Tuesday, August 14, 2012

Surviving an eruption in the vicinity of Eyjafjallajökull

Eyjafjallajökull is the glacier-covered volcano in southern Iceland that erupted in 2010 and brought air traffic to a standstill in Europe. Our group of trekkers spent the fourth night of the Landmannalaugar–Þórsmörk walk near its foot. We weren't in any danger from the volcano; the problem was my bad mood, which I attribute to having had three sleepless nights. One of our group – three Germans, three Italians, three Norwegians, three Australians, two Americans, two Icelanders, one Nicaraguan and one Dane – was a champion snorer. As we were all in bunks in the same room in mountain huts, and the weather outside wasn't kind, there was nowhere to escape the sound, which went on at volume, all night long. I wasn't the only one to spit the dummy, but I spat it loudest and furthest. I'm not proud of myself. But after four nights I decided to cut my losses and return to Reykjavik with the first group instead of adding on a further walk that would have included our friend.

That aside, I really enjoyed the walking. The landscape is very stark and beautiful, with very little vegetation. Geothermal features, ice and snow, black sand, glacial moraine. 

Day 1 we took a bus from Reykjavik past Hekla volcano (which is overdue to erupt) to Landmannalaugar, and walked from there to Hrafntinnusker (about 12 km) through stunning, yellow-brown volcanic landscapes, iced-over streams and hot springs. Minutes after we arrived I nearly broke my leg when the heavy wooden bench seat I stood on to claim a top bunk toppled over, tossed me, then slammed on to my right leg. It took me a few minutes to get my breath and assess the damage. No bones broken, but some very sore contact points. (Yesterday, a week later, I saw a doctor about the bad bruising and numbness on my lower right leg, and he assured me I can run my scheduled half marathon this weekend.)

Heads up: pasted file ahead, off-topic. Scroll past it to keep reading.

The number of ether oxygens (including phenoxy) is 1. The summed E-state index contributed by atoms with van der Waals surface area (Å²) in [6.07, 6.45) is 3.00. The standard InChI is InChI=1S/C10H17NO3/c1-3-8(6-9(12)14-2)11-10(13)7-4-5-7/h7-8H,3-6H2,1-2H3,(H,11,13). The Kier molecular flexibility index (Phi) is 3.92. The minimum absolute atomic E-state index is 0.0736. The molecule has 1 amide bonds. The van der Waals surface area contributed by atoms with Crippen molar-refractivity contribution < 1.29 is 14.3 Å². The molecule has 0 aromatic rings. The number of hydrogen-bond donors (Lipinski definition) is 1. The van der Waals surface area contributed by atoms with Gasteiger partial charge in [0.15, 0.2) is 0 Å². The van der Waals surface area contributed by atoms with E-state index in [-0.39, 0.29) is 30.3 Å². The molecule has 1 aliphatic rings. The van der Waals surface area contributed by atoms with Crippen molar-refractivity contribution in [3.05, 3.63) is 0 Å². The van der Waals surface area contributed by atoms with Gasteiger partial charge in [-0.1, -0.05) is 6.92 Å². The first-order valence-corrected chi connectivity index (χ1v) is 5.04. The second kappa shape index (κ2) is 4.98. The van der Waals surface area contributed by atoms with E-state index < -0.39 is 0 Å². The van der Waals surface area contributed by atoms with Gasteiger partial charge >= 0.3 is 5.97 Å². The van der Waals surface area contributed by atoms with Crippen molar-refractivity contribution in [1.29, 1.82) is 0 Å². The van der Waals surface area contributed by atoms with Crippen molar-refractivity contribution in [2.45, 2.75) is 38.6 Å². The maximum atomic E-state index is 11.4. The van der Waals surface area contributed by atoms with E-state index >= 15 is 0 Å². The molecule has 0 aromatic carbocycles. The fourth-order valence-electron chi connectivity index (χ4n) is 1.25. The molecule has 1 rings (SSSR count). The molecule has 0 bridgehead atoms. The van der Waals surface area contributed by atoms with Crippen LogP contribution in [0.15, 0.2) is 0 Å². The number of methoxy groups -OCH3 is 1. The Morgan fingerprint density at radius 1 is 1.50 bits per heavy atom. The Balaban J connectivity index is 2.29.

Day 2 (12 km) was a similarly wet and steamy landscape, with mud pools, springs and our first glimpses of the Mýrdalsjökull and Eyjafjallajökull glaciers. Mýrdalsjökull looked like a cloud bank, but was instead a looming iceflow on the horizon. Our hut accommodation at Álftavatn had flushing loos and an alternating scalding hot/icy cold shower. I didn't attempt any acrobatics. One of our bunkmates stormed down the ladder from her bed in the middle of the night to prod our snorer and suggest that he put a sock in it, but to no avail.

Day 3 (15 km) we walked into the black deserts of Mælifellssandur. It was sort of like being in "Dune". At one point we crossed a very fast-flowing glacial stream by linking arms and wading across together. It was in the hut at Emstrur that night that I blew my top. A shame, really, as we'd had a lovely dinner prepared by Kolle and Gudny and I'd figured I was so tired I was bound to fall asleep before the show started... Not so.

Day 4 we climbed and descended for 15 km with Mýrdalsjökull glacier off to our left. Our second crossing of a glacial stream. We finally saw our first real trees as we were on the approach to Þórsmörk. There is a tiny settlement here, and a bus connection to civilisation. 

Day 5 I took the bus back to Reykjavik with the two Americans, the Dane, the Nicaraguan and the two Australians.

Lots of interesting, very well travelled people among the group. 

The next time I sign on for a trek, for the purposes of full disclosure, I'll mention in the documentation that I react badly to sleep deprivation. And I'll take along some industrial-strength ear plugs.

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